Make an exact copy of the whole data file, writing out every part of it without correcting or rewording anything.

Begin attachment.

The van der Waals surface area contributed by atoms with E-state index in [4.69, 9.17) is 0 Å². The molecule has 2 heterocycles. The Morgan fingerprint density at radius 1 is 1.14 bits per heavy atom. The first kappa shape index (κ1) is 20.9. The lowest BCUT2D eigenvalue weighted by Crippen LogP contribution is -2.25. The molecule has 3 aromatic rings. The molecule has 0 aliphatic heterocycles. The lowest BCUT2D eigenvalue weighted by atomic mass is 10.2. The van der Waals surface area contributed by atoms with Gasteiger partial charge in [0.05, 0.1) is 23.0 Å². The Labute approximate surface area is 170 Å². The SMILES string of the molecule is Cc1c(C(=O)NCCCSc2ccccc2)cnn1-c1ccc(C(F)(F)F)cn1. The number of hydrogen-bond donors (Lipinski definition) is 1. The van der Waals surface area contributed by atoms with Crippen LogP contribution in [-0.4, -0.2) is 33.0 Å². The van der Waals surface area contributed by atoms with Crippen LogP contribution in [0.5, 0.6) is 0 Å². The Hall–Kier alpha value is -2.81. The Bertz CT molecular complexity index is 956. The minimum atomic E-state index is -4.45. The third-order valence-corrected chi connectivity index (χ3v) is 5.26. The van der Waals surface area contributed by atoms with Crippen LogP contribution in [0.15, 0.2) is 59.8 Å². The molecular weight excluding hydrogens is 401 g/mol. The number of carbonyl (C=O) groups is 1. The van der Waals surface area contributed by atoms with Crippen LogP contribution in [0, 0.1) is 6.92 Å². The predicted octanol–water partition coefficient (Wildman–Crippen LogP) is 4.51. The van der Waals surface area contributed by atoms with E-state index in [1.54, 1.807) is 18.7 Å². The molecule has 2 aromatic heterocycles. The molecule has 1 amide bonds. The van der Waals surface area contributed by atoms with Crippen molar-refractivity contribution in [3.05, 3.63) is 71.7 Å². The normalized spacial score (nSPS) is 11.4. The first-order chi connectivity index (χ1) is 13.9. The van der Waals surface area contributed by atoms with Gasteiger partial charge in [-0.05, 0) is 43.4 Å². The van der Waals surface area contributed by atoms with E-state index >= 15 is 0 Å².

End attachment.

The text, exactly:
The van der Waals surface area contributed by atoms with E-state index in [4.69, 9.17) is 0 Å². The molecule has 2 heterocycles. The Morgan fingerprint density at radius 1 is 1.14 bits per heavy atom. The first kappa shape index (κ1) is 20.9. The lowest BCUT2D eigenvalue weighted by Crippen LogP contribution is -2.25. The molecule has 3 aromatic rings. The molecule has 0 aliphatic heterocycles. The lowest BCUT2D eigenvalue weighted by atomic mass is 10.2. The van der Waals surface area contributed by atoms with Gasteiger partial charge in [0.05, 0.1) is 23.0 Å². The Labute approximate surface area is 170 Å². The SMILES string of the molecule is Cc1c(C(=O)NCCCSc2ccccc2)cnn1-c1ccc(C(F)(F)F)cn1. The number of hydrogen-bond donors (Lipinski definition) is 1. The van der Waals surface area contributed by atoms with Crippen LogP contribution in [-0.4, -0.2) is 33.0 Å². The van der Waals surface area contributed by atoms with Crippen LogP contribution in [0.5, 0.6) is 0 Å². The Hall–Kier alpha value is -2.81. The Bertz CT molecular complexity index is 956. The minimum atomic E-state index is -4.45. The third-order valence-corrected chi connectivity index (χ3v) is 5.26. The van der Waals surface area contributed by atoms with Crippen LogP contribution in [0.15, 0.2) is 59.8 Å². The molecular weight excluding hydrogens is 401 g/mol. The number of carbonyl (C=O) groups is 1. The van der Waals surface area contributed by atoms with Crippen LogP contribution in [0, 0.1) is 6.92 Å². The predicted octanol–water partition coefficient (Wildman–Crippen LogP) is 4.51. The van der Waals surface area contributed by atoms with E-state index in [1.54, 1.807) is 18.7 Å². The molecule has 2 aromatic heterocycles. The molecule has 1 amide bonds. The van der Waals surface area contributed by atoms with Crippen molar-refractivity contribution in [3.05, 3.63) is 71.7 Å². The normalized spacial score (nSPS) is 11.4. The first-order chi connectivity index (χ1) is 13.9. The van der Waals surface area contributed by atoms with Gasteiger partial charge in [-0.05, 0) is 43.4 Å². The van der Waals surface area contributed by atoms with E-state index >= 15 is 0 Å².